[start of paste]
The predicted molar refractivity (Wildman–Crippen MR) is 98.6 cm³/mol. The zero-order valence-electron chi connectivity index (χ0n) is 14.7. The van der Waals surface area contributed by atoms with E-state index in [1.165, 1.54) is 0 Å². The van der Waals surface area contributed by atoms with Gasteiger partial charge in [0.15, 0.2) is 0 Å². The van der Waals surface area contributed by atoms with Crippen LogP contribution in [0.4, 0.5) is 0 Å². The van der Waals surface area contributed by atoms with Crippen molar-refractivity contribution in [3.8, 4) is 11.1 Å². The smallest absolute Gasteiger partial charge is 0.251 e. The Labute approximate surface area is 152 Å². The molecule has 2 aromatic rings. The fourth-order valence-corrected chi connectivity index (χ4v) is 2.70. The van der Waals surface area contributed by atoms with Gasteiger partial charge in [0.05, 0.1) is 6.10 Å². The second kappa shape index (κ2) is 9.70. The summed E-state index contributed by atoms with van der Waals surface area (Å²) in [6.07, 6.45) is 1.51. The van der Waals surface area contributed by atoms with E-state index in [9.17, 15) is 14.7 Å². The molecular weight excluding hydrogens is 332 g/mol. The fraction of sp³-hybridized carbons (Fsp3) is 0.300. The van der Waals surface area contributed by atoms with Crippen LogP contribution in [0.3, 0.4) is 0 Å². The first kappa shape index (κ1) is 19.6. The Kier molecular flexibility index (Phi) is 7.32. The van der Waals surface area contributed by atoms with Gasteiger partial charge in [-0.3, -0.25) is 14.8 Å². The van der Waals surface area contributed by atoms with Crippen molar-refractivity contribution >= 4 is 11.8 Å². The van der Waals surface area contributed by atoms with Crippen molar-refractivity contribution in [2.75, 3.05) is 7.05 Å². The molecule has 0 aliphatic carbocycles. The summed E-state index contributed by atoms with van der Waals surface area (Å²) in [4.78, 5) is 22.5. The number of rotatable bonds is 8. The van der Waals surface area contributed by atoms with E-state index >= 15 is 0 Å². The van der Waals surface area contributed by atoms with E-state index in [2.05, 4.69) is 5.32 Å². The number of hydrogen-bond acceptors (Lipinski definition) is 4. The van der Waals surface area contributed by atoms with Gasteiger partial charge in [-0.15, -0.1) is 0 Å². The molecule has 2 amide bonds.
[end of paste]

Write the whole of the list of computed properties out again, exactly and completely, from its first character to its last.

The predicted molar refractivity (Wildman–Crippen MR) is 98.6 cm³/mol. The zero-order valence-electron chi connectivity index (χ0n) is 14.7. The van der Waals surface area contributed by atoms with E-state index in [1.165, 1.54) is 0 Å². The van der Waals surface area contributed by atoms with Gasteiger partial charge in [0.15, 0.2) is 0 Å². The van der Waals surface area contributed by atoms with Crippen LogP contribution in [0.4, 0.5) is 0 Å². The van der Waals surface area contributed by atoms with Crippen molar-refractivity contribution in [3.8, 4) is 11.1 Å². The smallest absolute Gasteiger partial charge is 0.251 e. The Labute approximate surface area is 152 Å². The molecule has 2 aromatic rings. The fourth-order valence-corrected chi connectivity index (χ4v) is 2.70. The van der Waals surface area contributed by atoms with Gasteiger partial charge in [0.05, 0.1) is 6.10 Å². The second kappa shape index (κ2) is 9.70. The summed E-state index contributed by atoms with van der Waals surface area (Å²) in [6.07, 6.45) is 1.51. The van der Waals surface area contributed by atoms with E-state index in [9.17, 15) is 14.7 Å². The molecular weight excluding hydrogens is 332 g/mol. The fraction of sp³-hybridized carbons (Fsp3) is 0.300. The van der Waals surface area contributed by atoms with Crippen LogP contribution in [0.3, 0.4) is 0 Å². The first kappa shape index (κ1) is 19.6. The Kier molecular flexibility index (Phi) is 7.32. The van der Waals surface area contributed by atoms with Gasteiger partial charge in [-0.3, -0.25) is 14.8 Å². The van der Waals surface area contributed by atoms with Crippen molar-refractivity contribution >= 4 is 11.8 Å². The van der Waals surface area contributed by atoms with Crippen molar-refractivity contribution in [2.75, 3.05) is 7.05 Å². The molecule has 0 aliphatic carbocycles. The summed E-state index contributed by atoms with van der Waals surface area (Å²) in [4.78, 5) is 22.5. The number of rotatable bonds is 8. The van der Waals surface area contributed by atoms with E-state index >= 15 is 0 Å². The van der Waals surface area contributed by atoms with E-state index in [2.05, 4.69) is 5.32 Å². The number of hydrogen-bond acceptors (Lipinski definition) is 4. The van der Waals surface area contributed by atoms with Gasteiger partial charge in [-0.15, -0.1) is 0 Å². The molecule has 2 amide bonds.